I don’t know if I’ve ever told you, but much of my early childhood was spent in Sydney.
My father is a Sydney native – born and bred. And despite the moving around and the short stays and the 27 houses in 29 years, going back to my grandparent’s house on Sydney’s North Shore has always felt like returning home.
In the midst of messy divorce, when all things were up in the air, my grandmother was shelter against the storm.
A beacon of warmth and acceptance and understanding.
Firm – which was sorely necessary.
Soft – melting into her embrace.
Bouyant – holding us up and out of the water.
And whether our visits saw us at Mackerel, taking a ferry into the city or simply playing in their backyard picking mandarins from the tree, my grandparents represented stability in a time that was more or less a tsunami of upheaval.
They recently sold their home of 25 years – the only home I ever remember them having. When they told me their plans, I wanted to wail.
No! Not my home! Not my childhood!
I was devastated that what I had always known would be ripped away.
Honestly, how dare they sell their home and leave me stranded? How selfish of them…
And then, when their home was sold to a young family, my grandparents moved just around the corner.
As in two minutes walk from their previous address.
And so I know that should I ever feel the need whilst visiting, I can stalk that yard – my Poppy’s veggie patch, the deck laden with passionfruit vines, the archway at the gate.
And that young couple will raise their young children there. My grandparent’s home – my home – will nurture another generation.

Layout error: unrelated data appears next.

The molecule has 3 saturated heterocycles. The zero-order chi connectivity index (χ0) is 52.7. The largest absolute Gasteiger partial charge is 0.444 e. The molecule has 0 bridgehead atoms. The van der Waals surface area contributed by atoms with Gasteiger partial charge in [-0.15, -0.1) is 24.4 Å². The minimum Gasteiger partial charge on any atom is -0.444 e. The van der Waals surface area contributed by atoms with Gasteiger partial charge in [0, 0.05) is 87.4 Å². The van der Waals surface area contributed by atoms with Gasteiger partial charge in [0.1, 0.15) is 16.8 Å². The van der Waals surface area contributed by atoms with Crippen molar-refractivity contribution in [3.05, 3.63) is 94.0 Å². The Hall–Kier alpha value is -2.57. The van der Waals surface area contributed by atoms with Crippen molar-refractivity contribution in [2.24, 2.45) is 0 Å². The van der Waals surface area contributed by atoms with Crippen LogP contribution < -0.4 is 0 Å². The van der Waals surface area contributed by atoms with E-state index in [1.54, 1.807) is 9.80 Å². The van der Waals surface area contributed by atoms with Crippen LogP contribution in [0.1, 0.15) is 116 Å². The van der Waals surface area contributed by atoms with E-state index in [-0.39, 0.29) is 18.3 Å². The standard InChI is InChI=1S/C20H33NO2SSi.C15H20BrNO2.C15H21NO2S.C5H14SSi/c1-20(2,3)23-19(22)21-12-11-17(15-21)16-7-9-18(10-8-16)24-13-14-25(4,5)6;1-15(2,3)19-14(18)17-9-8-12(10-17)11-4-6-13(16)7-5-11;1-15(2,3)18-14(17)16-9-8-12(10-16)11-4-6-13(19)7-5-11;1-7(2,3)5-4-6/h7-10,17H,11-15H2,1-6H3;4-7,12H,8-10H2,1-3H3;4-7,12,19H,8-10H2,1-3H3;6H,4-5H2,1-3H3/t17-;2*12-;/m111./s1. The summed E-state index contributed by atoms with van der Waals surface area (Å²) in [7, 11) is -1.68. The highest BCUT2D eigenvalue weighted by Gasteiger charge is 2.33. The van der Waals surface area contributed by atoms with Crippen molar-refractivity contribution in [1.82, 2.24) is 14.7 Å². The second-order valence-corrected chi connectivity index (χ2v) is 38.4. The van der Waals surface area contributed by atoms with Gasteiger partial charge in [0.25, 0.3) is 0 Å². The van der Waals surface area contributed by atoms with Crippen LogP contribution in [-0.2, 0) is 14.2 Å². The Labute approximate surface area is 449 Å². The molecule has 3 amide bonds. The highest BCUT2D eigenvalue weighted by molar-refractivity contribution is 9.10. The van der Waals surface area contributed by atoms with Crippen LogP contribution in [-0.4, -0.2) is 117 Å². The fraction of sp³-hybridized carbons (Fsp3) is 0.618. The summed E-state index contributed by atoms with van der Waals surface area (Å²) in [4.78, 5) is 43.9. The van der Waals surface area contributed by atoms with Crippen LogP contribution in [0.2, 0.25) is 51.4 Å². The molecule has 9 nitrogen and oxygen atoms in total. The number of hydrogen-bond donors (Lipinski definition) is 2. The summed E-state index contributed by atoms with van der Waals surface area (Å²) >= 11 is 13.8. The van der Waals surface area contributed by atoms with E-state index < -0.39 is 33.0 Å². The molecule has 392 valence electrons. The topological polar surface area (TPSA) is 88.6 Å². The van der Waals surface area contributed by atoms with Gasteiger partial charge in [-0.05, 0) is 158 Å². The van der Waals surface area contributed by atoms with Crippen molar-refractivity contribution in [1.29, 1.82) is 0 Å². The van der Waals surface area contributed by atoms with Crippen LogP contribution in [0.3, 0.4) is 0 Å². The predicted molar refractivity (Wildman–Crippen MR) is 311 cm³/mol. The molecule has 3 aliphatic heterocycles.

I can’t describe the peace that comes with knowing that house is still filled with love.
While in Sydney for the conference, I met my grandparents in the city for lunch.
Grace put me on a ferry and as the waves split and the wind flew, the ferry neared Circular Quay and I began to feel incredibly wistful.
For that time when a ferry ride was magical.
For when a trip to the city meant a ride in the lift of Centrepoint Tower or a milkshake in Grace Bros.
For my first experience of ballet on stage – which I attended with my Poppy.
For trips to all the places my grandparents were brave enough to take two small, emotionally exhausted kids and make some happy memories.
And while we ate our lunch on Friday, my grandparents and father asked me questions about the conference, about blogging, about what on earth it all is.
And all credit to them, they didn’t once look confused, or think I was strange, or baulk at the idea of me sharing my life here on line.
In fact, my Poppy asked me to email him the link to my website.
Hi Gran and Poppy! Thank you. Thank you so much for your love, your support.
For my childhood.
And to the tourists who were excited about the sights of Sydney and braved the spray of salt water and a fierce wind on the front deck of the ferry.
Who saw way more than the Opera House and the Sydney Harbour Bridge whilst I abandoned clutching my skirt to take these photos.
I am sorry. So. Very. Sorry.